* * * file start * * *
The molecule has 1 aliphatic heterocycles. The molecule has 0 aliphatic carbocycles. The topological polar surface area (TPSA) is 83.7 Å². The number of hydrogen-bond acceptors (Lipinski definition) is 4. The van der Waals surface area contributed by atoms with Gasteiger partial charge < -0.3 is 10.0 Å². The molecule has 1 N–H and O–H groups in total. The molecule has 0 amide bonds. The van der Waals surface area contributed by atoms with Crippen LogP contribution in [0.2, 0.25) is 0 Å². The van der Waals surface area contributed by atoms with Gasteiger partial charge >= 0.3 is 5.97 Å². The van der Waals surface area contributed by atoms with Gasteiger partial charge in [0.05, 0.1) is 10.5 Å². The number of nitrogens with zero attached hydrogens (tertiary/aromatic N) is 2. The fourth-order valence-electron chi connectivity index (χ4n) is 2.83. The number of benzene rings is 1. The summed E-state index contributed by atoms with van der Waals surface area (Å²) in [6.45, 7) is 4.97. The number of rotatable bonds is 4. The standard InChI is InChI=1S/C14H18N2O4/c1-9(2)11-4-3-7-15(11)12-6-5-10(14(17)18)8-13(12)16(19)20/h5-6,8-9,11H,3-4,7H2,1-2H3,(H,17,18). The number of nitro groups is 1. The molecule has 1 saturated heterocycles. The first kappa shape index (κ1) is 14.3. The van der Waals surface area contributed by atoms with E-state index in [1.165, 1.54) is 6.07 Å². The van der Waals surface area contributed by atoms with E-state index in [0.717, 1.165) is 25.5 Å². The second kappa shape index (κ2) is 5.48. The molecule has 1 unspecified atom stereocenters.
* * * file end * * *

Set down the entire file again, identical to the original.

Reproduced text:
The molecule has 1 aliphatic heterocycles. The molecule has 0 aliphatic carbocycles. The topological polar surface area (TPSA) is 83.7 Å². The number of hydrogen-bond acceptors (Lipinski definition) is 4. The van der Waals surface area contributed by atoms with Gasteiger partial charge < -0.3 is 10.0 Å². The molecule has 1 N–H and O–H groups in total. The molecule has 0 amide bonds. The van der Waals surface area contributed by atoms with Crippen LogP contribution in [0.2, 0.25) is 0 Å². The van der Waals surface area contributed by atoms with Gasteiger partial charge >= 0.3 is 5.97 Å². The van der Waals surface area contributed by atoms with Gasteiger partial charge in [0.05, 0.1) is 10.5 Å². The number of nitrogens with zero attached hydrogens (tertiary/aromatic N) is 2. The fourth-order valence-electron chi connectivity index (χ4n) is 2.83. The number of benzene rings is 1. The summed E-state index contributed by atoms with van der Waals surface area (Å²) in [6.45, 7) is 4.97. The number of rotatable bonds is 4. The standard InChI is InChI=1S/C14H18N2O4/c1-9(2)11-4-3-7-15(11)12-6-5-10(14(17)18)8-13(12)16(19)20/h5-6,8-9,11H,3-4,7H2,1-2H3,(H,17,18). The number of nitro groups is 1. The molecule has 1 saturated heterocycles. The first kappa shape index (κ1) is 14.3. The van der Waals surface area contributed by atoms with E-state index in [1.165, 1.54) is 6.07 Å². The van der Waals surface area contributed by atoms with E-state index in [0.717, 1.165) is 25.5 Å². The second kappa shape index (κ2) is 5.48. The molecule has 1 unspecified atom stereocenters.